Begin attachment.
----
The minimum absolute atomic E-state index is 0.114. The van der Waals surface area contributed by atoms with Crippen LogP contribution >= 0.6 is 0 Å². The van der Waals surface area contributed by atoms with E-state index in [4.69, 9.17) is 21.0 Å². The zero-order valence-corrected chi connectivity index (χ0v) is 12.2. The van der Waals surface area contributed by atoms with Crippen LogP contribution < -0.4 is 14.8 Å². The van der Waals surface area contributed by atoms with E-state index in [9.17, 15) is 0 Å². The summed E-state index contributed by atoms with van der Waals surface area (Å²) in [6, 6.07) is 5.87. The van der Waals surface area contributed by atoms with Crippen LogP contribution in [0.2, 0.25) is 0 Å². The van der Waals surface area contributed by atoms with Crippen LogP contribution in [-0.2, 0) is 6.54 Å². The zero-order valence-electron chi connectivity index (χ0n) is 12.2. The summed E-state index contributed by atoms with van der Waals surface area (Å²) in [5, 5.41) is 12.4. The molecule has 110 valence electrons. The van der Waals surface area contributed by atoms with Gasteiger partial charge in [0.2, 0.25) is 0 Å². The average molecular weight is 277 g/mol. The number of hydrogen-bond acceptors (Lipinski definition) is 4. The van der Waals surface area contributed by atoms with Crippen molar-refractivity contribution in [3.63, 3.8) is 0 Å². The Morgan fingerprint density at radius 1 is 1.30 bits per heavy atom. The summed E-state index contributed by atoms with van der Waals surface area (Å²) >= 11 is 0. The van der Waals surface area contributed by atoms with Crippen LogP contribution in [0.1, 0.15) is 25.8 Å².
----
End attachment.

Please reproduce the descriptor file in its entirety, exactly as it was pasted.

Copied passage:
The minimum absolute atomic E-state index is 0.114. The van der Waals surface area contributed by atoms with Crippen LogP contribution >= 0.6 is 0 Å². The van der Waals surface area contributed by atoms with E-state index in [4.69, 9.17) is 21.0 Å². The zero-order valence-corrected chi connectivity index (χ0v) is 12.2. The van der Waals surface area contributed by atoms with Crippen LogP contribution < -0.4 is 14.8 Å². The van der Waals surface area contributed by atoms with E-state index in [9.17, 15) is 0 Å². The summed E-state index contributed by atoms with van der Waals surface area (Å²) in [6, 6.07) is 5.87. The van der Waals surface area contributed by atoms with Crippen LogP contribution in [0.2, 0.25) is 0 Å². The van der Waals surface area contributed by atoms with Crippen LogP contribution in [-0.2, 0) is 6.54 Å². The zero-order valence-electron chi connectivity index (χ0n) is 12.2. The summed E-state index contributed by atoms with van der Waals surface area (Å²) in [5, 5.41) is 12.4. The molecule has 110 valence electrons. The van der Waals surface area contributed by atoms with Gasteiger partial charge in [0.2, 0.25) is 0 Å². The average molecular weight is 277 g/mol. The number of hydrogen-bond acceptors (Lipinski definition) is 4. The van der Waals surface area contributed by atoms with Crippen molar-refractivity contribution in [3.63, 3.8) is 0 Å². The Morgan fingerprint density at radius 1 is 1.30 bits per heavy atom. The summed E-state index contributed by atoms with van der Waals surface area (Å²) >= 11 is 0. The van der Waals surface area contributed by atoms with Crippen LogP contribution in [0.1, 0.15) is 25.8 Å².